Prince Vladimir Sergeyevich Trubetskoy ( 1892 , Moscow - October 30, 1937 , Uzbek SSR) - Russian Soviet writer ( pseudonym V. Vetov, Vladimir Vetov), memoirist ; the son of the philosopher and public figure of Prince Sergei Nikolayevich Trubetskoy , the brother of the philologist and philosopher- “Eurasian” of Prince Nikolai Sergeevich Trubetskoy , the father of the memoirist Andrei Vladimirovich Trubetskoy and the orientalist Vladimir Vladimirovich Trubetskoy .
|Vladimir Sergeevich Trubetskoy|
|Birth name||Vladimir Sergeevich Trubetskoy|
|Aliases||V. Vetov |
|Date of Birth||1892|
|Place of Birth||Moscow|
|Date of death||October 30, 1937|
|Place of death||Uzbek SSR|
|Citizenship||Russian Empire →|
|Genre||fish story |
|Language of Works|
|Debut||Precious jackdaw. Fish story|
Family and Childhood
Vladimir Sergeevich Trubetskoy was born into the family of the owners of the Akhtyrka estate, combining the best traditions of an enlightened Russian nobility and the Russian liberal intelligentsia. His father, Sergey Nikolaevich (1862-1905), was a professor and the first elected rector of Moscow University ; his mother, Praskovya Vladimirovna (1860-1914), nee Princess Obolenskaya, was a well-educated person.
As a child, Trubetskoy early discovered an interest in theater and music. Unlike his older brother, the philologist N. S. Trubetskoy ( 1890 - 1938 ), Trubetskoy did not follow in his father’s footsteps, preferring the career of a military man to the career of a scientist.
Fleet and Guard
Without having studied half a year at the Physics and Mathematics Department of Moscow State University , where he entered after graduating from gymnasium, Trubetskoy got a job as a cabin boy on the destroyer Rider , which was an escort of the imperial yacht Standard . Although Trubetskoy was passionately devoted to the sea and navy , his whole life changed his love for Princess Elizabeth Vladimirovna Golitsyna , daughter of the Moscow mayor of Prince V. M. Golitsyn . As Trubetskoy himself recalled,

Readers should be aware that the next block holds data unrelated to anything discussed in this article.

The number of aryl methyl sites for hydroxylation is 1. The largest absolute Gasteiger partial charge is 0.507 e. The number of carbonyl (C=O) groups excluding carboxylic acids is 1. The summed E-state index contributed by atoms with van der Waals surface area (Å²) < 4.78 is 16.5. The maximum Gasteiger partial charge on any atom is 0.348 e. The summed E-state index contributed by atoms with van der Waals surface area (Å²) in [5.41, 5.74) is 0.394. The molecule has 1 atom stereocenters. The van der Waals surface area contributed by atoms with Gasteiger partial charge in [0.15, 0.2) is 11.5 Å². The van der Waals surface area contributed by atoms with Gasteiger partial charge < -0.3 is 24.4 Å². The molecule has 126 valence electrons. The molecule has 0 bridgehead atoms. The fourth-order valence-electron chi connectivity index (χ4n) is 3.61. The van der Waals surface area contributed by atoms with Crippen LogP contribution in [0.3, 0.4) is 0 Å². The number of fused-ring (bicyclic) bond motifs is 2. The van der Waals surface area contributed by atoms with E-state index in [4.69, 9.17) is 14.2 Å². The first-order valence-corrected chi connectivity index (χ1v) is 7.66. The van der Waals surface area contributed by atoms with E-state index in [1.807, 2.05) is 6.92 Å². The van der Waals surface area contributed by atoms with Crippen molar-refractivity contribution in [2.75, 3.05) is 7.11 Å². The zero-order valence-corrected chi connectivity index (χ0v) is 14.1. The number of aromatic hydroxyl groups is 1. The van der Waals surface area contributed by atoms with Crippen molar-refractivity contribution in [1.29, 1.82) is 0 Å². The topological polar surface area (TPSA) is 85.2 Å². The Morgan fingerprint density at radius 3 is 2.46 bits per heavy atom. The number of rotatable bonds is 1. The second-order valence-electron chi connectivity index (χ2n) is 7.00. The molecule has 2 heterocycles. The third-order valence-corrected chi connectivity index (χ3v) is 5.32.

I had to decide on one thing and put my beloved girl and beloved sea on the scales. There could be no compromise solution. However, the very idea of some scales in this matter seemed to me something mean-spirited. It was impossible to hesitate: our feeling went too far - we were too friendly with the bride - and I refused the sea .
On the advice of his uncle, Count A.P. Kapnist, Trubetskoy decided to leave the fleet for the sake of the army and in 1911 entered as a volunteer guards , where he later became an officer of the Life Guard of the Cuirassier Her Majesty Regiment . The period of preparation for the production of officers is described by Trubetskoy in the remaining chapters of his autobiography "Notes of the cuirassier."
In 1912, Vladimir Sergeevich married Elizabeth Vladimirovna Golitsyna (1889–1943), the daughter of Vladimir Mikhailovich Golitsyn . Children: Barbara, Gregory, Andrei, Alexandra, Vladimir, Irina, Sergey, Georgy.
World War I
At the very beginning of World War I , for the courage shown in the battle of Gumbinnene (see also the Battle of Gumbinnene ), Trubetskoy was awarded the Cross of St. George . He was wounded, in 1915 entered the service of the headquarters of the South-Western Front to General Brusilov . From Brusilov Trubetskoy receives the appointment of the commander of the first in Russia a separate automotive unit. In this position, Trubetskoy led the rescue of the treasury of the Romanian allies, when the German troops were already entering Bucharest .
After the revolution of 1917 , he was a member of a conspiratorial monarchical organization, and participated in one of the first attempts to liberate the king.
In 1920, Trubetskoy was drafted into the Red Army . Under the patronage of Brusilov, he was assigned to the Southern Front Headquarters in Orel . On the way to the place of service, Trubetskoy drove to the family, who then lived in Bogoroditsk with relatives of the Bobrinsky , to give his ration. In Bogoroditsk, Trubetskoy was arrested, but the tuberculosis that had opened up in prison contributed first to liberation and then demobilization.
Literary debut. "The Adventures of Bochonkin and Horsetail"
To feed his family, Trubetskoy hunts and tries his hand at the theatrical field: he enjoyed the success of the audience of the Bogkaccio operetta written by him based on the stories. Popular in the late 20s, the "hunting and humorous" stories of Trubetskoy will be based on the events of this period in the life of the author.